Arcade Fire brought a party atmosphere to Glastonbury on Friday, hours after an electric storm stopped the festival.
Aided by dancers, confetti cannons and a man in a mirrored suit, the Canadian band revived revellers' spirits with a series of arms-aloft anthems.
"In a lifetime of pretty much impossible things that have happened to our band, this is the highlight," said frontman Win Butler.
Earlier, every stage at the event was closed after lightning struck ground.
Dance act Rudimental were escorted off the main stage mid-set, and had to abandon their planned encore - Feel The Love, with guest vocalist John Newman.
"We're quite upset," musician Amir Amor told the BBC, "but we had a great time anyway".
Metallica's Lars Ulrich was flying into the site by helicopter as the storm descended.
"It was kind of frightening," he said.
"When we landed, all the people picking us up were going, 'we didn't expect you were going to fly in this weather'.
"But the pilot didn't say anything about that. We saw the lightning up there. I thought it was pyrotechnics for Arcade Fire."
The thunderstorm heralded a brief but torrential downpour, and the power cut took BBC coverage off the air.
Music resumed on the main stage at 19:00 BST with Lily Allen, who dedicated an expletive-laden song to FIFA president Sepp Blatter.
Other performers on Friday included Blondie, who proved so popular it became impossible to enter or leave The Other Stage at lunchtime, and Paolo Nutini, whose soulful ballads were a fitting soundtrack as dusk fell over Somerset.
Sophie Ellis-Bextor sneaked some disco into her set at the largely-acoustic Avalon Stage, while the pulsing synthpop of Glaswegian band Chvrches made for a steamy atmosphere in the John Peel tent as fans danced off the downpour.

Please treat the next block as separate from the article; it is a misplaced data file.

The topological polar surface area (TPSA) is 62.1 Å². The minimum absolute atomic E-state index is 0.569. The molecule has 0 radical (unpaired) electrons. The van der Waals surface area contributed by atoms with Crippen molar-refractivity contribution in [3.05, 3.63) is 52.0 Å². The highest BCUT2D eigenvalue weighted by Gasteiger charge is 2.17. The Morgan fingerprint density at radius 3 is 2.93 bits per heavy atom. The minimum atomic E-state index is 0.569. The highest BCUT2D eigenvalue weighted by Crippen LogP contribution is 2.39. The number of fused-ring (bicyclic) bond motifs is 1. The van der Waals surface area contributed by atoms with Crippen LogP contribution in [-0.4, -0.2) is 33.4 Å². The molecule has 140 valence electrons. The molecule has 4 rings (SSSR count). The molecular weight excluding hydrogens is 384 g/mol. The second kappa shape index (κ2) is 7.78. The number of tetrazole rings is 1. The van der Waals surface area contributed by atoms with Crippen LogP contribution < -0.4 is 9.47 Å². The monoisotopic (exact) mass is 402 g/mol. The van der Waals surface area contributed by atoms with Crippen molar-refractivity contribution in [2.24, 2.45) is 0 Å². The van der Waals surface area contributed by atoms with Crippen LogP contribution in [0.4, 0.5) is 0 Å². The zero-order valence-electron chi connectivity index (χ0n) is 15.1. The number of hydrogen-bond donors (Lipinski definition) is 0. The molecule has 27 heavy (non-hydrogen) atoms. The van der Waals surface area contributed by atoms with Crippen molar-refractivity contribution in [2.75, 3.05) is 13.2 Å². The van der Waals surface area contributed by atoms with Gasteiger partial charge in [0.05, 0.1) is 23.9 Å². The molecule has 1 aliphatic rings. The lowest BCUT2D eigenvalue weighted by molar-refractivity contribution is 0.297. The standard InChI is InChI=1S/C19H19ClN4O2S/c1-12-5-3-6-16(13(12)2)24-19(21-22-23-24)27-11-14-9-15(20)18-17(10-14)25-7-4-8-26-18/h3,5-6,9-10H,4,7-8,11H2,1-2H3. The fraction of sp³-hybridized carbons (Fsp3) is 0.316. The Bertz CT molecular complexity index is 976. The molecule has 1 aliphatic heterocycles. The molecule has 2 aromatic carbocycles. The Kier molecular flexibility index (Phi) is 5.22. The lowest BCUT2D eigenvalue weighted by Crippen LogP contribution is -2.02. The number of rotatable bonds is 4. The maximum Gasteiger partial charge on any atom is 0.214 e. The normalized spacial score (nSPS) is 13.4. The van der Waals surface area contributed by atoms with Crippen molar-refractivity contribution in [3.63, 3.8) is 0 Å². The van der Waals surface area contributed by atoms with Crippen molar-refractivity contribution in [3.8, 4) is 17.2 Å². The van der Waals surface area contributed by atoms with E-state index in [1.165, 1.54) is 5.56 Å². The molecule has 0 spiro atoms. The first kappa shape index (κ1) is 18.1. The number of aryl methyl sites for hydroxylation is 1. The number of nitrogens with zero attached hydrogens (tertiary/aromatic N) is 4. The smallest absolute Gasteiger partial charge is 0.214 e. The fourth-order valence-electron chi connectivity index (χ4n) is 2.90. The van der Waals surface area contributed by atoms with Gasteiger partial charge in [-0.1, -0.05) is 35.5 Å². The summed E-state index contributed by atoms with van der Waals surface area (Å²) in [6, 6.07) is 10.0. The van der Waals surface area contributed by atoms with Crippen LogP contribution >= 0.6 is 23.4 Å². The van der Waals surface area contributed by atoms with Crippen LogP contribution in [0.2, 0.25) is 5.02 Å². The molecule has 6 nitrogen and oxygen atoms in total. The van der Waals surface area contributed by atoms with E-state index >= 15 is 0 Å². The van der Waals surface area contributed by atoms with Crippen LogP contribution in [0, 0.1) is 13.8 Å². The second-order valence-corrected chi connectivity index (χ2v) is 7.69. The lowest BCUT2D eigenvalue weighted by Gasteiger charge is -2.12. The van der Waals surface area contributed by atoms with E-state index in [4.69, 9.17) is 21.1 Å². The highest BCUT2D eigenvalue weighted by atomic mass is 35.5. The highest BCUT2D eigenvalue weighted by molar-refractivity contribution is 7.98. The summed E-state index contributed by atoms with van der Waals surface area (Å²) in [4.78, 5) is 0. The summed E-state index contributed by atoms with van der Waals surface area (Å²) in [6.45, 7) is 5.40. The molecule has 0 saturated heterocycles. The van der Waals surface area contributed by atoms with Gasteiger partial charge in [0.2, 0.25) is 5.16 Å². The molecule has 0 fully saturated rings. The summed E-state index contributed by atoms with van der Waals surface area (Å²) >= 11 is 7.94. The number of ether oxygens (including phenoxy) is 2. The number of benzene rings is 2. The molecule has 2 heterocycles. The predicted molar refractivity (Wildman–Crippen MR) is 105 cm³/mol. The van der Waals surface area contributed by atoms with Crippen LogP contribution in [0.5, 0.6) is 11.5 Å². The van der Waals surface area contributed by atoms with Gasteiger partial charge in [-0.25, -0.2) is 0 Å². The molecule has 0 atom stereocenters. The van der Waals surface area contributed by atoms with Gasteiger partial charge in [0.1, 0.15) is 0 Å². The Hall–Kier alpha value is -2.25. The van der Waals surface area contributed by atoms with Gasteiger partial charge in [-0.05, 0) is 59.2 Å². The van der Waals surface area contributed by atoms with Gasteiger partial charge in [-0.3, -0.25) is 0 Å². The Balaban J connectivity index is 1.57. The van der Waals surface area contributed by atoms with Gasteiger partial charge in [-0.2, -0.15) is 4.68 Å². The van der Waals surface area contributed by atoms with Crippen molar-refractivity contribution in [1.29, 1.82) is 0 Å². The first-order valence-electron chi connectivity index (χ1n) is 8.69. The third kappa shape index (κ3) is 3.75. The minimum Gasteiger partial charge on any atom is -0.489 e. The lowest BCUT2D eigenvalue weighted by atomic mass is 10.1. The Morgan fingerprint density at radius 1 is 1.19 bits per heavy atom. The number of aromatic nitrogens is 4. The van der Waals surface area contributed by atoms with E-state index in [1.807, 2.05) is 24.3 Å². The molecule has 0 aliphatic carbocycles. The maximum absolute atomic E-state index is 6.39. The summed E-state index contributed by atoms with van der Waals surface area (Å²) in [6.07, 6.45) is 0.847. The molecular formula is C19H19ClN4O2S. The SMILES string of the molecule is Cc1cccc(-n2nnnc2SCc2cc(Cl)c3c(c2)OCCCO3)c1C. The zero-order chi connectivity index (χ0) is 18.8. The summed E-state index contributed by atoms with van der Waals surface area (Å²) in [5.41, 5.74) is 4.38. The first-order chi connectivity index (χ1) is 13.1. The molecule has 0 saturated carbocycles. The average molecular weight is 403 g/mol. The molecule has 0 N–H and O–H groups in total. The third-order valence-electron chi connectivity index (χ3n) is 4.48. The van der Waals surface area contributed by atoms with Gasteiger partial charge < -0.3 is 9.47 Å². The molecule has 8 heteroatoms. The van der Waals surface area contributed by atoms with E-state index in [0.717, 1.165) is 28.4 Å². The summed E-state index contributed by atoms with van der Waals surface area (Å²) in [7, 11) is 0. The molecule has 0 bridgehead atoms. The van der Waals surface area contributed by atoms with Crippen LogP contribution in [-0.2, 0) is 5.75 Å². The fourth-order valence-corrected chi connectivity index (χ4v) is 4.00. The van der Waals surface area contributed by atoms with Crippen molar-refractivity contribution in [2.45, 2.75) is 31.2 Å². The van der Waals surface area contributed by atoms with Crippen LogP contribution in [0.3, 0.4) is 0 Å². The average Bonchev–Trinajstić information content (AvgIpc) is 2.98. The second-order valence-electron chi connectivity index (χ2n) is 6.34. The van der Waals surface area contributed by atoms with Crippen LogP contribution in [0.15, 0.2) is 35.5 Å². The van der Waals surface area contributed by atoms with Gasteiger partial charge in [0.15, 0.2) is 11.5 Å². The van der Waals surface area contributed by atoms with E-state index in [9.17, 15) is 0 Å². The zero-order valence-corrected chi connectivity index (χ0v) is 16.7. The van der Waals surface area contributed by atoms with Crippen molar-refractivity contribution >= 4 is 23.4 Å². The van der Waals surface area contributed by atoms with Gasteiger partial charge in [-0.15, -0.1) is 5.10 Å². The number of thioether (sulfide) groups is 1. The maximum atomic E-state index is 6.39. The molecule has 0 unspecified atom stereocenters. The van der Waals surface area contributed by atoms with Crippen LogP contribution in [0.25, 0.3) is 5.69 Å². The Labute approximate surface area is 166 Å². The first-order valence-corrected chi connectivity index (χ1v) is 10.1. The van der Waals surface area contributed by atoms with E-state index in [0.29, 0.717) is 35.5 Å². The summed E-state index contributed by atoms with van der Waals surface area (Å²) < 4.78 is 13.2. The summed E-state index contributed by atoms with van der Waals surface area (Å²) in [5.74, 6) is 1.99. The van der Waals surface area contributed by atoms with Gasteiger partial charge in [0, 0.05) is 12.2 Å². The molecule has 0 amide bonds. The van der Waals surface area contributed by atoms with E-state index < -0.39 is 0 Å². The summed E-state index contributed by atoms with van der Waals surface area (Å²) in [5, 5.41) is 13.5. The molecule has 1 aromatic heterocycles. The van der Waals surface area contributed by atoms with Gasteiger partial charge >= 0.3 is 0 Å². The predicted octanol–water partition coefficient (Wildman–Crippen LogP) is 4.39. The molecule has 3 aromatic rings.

Arcade Fire took to the stage shortly after 22:00 BST, their arrival heralded by a man dressed from head-to-toe in a mirrored suit.
Bravely, considering the weather conditions, the 12-piece band were largely dressed in white, but if they were worried about laundry bills, it didn't show.
They threw themselves around the stage, thrashing and spinning as though plagued by a swarm of invisible bees, each member switching instruments between - and often during - songs.
As well as guitars, they played steel drums, xylophones and even a hurdy gurdy.
Frontman Win Butler made frequent excursions into the audience and, during the song Flashbulb Eyes, plucked a camera from a press photographer and carried it on stage to capture the band's performance.
The set list was evenly spread across their four albums, with highlights including No Cars Go, Neighborhood #1 (Tunnels) and Rebellion (Lies).
The group's recurring subject matter of suburban despair and alienation might have seemed like an odd fit for Glastonbury's peace and love ethos, but there is an optimism and belief in humanity at the core of their music.
Plus, they have really catchy choruses.
The band's willingness to embrace all walks of life was displayed on Friday night during the song We Exist - about a teenager whose father struggles to accept his sexuality.
As the opening chords rang out, a troupe of transgender and cross-dressing dancers joined the band onstage.
"Every one of us is born special and unique," said Butler. "However you are and however you were born, you're perfect."
The feel-good atmosphere continued throughout the two-hour set - ending with a mass singalong to the band's signature song, Wake Up.
Speaking to the BBC earlier in the day, the band's guitarist Richard Reed-Parry said they had enjoyed soaking up the Glastonbury atmosphere on Friday.
"There's a great feeling coming in," he said.
"It's a nice vibe. There's lots of families.
"It's not just about massive headlining acts. And it's not going to be a swamp of corporate beer-swilling drunkards.
"There's rain and there's mud but it's new and it doesn't smell bad yet. It's like, 'oh, this mud smells like grass! It's spring!'"
The music continues on Saturday with Jake Bugg, Pixies, Clean Bandit and Manic Street Preachers on the bill.
Among those watching the action will be Hollywood star Bradley Cooper, who told the BBC: "I'm excited to see Metallica and I want to see Jack White and Lana Del Rey."
Asked if he was put off by the weather, the Hangover star replied: "I love it. I do! But I'm a dumb American - you expect it."